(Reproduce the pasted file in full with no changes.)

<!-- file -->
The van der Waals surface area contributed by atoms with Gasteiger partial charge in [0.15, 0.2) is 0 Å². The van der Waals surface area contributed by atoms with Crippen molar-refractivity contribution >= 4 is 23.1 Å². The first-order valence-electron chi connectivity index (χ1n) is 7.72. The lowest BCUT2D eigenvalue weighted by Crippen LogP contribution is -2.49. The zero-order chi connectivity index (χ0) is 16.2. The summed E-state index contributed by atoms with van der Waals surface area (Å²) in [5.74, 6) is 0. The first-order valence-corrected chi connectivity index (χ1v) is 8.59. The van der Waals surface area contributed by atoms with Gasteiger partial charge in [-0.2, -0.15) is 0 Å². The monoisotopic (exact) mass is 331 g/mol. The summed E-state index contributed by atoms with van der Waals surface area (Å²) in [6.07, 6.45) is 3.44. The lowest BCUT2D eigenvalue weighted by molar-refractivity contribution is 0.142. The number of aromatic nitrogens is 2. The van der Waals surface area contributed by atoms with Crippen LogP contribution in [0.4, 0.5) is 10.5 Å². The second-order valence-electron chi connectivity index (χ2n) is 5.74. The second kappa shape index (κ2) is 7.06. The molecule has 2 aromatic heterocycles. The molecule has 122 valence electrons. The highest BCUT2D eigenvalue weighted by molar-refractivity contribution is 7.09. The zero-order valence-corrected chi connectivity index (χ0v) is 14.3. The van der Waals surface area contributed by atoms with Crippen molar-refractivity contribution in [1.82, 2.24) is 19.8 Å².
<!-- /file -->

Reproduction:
The van der Waals surface area contributed by atoms with Gasteiger partial charge in [0.15, 0.2) is 0 Å². The van der Waals surface area contributed by atoms with Crippen molar-refractivity contribution >= 4 is 23.1 Å². The first-order valence-electron chi connectivity index (χ1n) is 7.72. The lowest BCUT2D eigenvalue weighted by Crippen LogP contribution is -2.49. The zero-order chi connectivity index (χ0) is 16.2. The summed E-state index contributed by atoms with van der Waals surface area (Å²) in [5.74, 6) is 0. The first-order valence-corrected chi connectivity index (χ1v) is 8.59. The van der Waals surface area contributed by atoms with Gasteiger partial charge in [-0.2, -0.15) is 0 Å². The monoisotopic (exact) mass is 331 g/mol. The summed E-state index contributed by atoms with van der Waals surface area (Å²) in [6.07, 6.45) is 3.44. The lowest BCUT2D eigenvalue weighted by molar-refractivity contribution is 0.142. The number of aromatic nitrogens is 2. The van der Waals surface area contributed by atoms with Crippen LogP contribution in [0.4, 0.5) is 10.5 Å². The second-order valence-electron chi connectivity index (χ2n) is 5.74. The second kappa shape index (κ2) is 7.06. The molecule has 2 aromatic heterocycles. The molecule has 122 valence electrons. The highest BCUT2D eigenvalue weighted by molar-refractivity contribution is 7.09. The zero-order valence-corrected chi connectivity index (χ0v) is 14.3. The van der Waals surface area contributed by atoms with Crippen molar-refractivity contribution in [1.82, 2.24) is 19.8 Å².